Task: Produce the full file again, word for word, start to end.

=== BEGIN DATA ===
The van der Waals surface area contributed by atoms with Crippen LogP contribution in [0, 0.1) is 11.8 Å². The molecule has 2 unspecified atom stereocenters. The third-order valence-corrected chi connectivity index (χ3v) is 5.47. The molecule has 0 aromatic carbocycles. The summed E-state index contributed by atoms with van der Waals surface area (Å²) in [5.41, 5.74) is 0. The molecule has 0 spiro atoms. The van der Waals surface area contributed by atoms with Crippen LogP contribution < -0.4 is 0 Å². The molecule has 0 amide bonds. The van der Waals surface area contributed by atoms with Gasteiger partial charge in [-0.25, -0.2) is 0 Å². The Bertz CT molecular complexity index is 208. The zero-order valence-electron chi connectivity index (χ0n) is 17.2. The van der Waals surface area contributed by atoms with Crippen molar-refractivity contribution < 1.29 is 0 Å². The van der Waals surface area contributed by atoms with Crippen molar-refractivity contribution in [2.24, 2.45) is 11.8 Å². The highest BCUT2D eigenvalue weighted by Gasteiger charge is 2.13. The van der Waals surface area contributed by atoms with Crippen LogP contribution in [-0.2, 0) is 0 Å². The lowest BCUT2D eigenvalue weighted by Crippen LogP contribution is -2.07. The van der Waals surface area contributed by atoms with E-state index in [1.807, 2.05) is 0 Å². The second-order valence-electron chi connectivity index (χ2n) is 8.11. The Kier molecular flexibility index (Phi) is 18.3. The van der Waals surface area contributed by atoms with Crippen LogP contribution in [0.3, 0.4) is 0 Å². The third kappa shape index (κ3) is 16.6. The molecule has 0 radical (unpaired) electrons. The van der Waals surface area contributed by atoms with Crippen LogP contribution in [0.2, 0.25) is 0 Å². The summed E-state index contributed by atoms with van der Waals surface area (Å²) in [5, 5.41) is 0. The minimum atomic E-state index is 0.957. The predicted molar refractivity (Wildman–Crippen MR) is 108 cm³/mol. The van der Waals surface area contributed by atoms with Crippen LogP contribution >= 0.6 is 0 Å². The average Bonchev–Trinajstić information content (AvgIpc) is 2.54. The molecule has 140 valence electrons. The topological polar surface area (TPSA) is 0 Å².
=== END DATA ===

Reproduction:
The van der Waals surface area contributed by atoms with Crippen LogP contribution in [0, 0.1) is 11.8 Å². The molecule has 2 unspecified atom stereocenters. The third-order valence-corrected chi connectivity index (χ3v) is 5.47. The molecule has 0 aromatic carbocycles. The summed E-state index contributed by atoms with van der Waals surface area (Å²) in [5.41, 5.74) is 0. The molecule has 0 spiro atoms. The van der Waals surface area contributed by atoms with Crippen LogP contribution < -0.4 is 0 Å². The molecule has 0 amide bonds. The van der Waals surface area contributed by atoms with Gasteiger partial charge in [-0.25, -0.2) is 0 Å². The Bertz CT molecular complexity index is 208. The zero-order valence-electron chi connectivity index (χ0n) is 17.2. The van der Waals surface area contributed by atoms with Crippen molar-refractivity contribution < 1.29 is 0 Å². The van der Waals surface area contributed by atoms with Crippen molar-refractivity contribution in [2.24, 2.45) is 11.8 Å². The highest BCUT2D eigenvalue weighted by Gasteiger charge is 2.13. The van der Waals surface area contributed by atoms with Crippen LogP contribution in [-0.2, 0) is 0 Å². The lowest BCUT2D eigenvalue weighted by Crippen LogP contribution is -2.07. The van der Waals surface area contributed by atoms with E-state index in [1.807, 2.05) is 0 Å². The second-order valence-electron chi connectivity index (χ2n) is 8.11. The Kier molecular flexibility index (Phi) is 18.3. The van der Waals surface area contributed by atoms with Crippen LogP contribution in [0.3, 0.4) is 0 Å². The third kappa shape index (κ3) is 16.6. The molecule has 0 radical (unpaired) electrons. The van der Waals surface area contributed by atoms with Crippen LogP contribution in [0.2, 0.25) is 0 Å². The summed E-state index contributed by atoms with van der Waals surface area (Å²) in [5, 5.41) is 0. The minimum atomic E-state index is 0.957. The predicted molar refractivity (Wildman–Crippen MR) is 108 cm³/mol. The van der Waals surface area contributed by atoms with Crippen LogP contribution >= 0.6 is 0 Å². The average Bonchev–Trinajstić information content (AvgIpc) is 2.54. The molecule has 140 valence electrons. The topological polar surface area (TPSA) is 0 Å².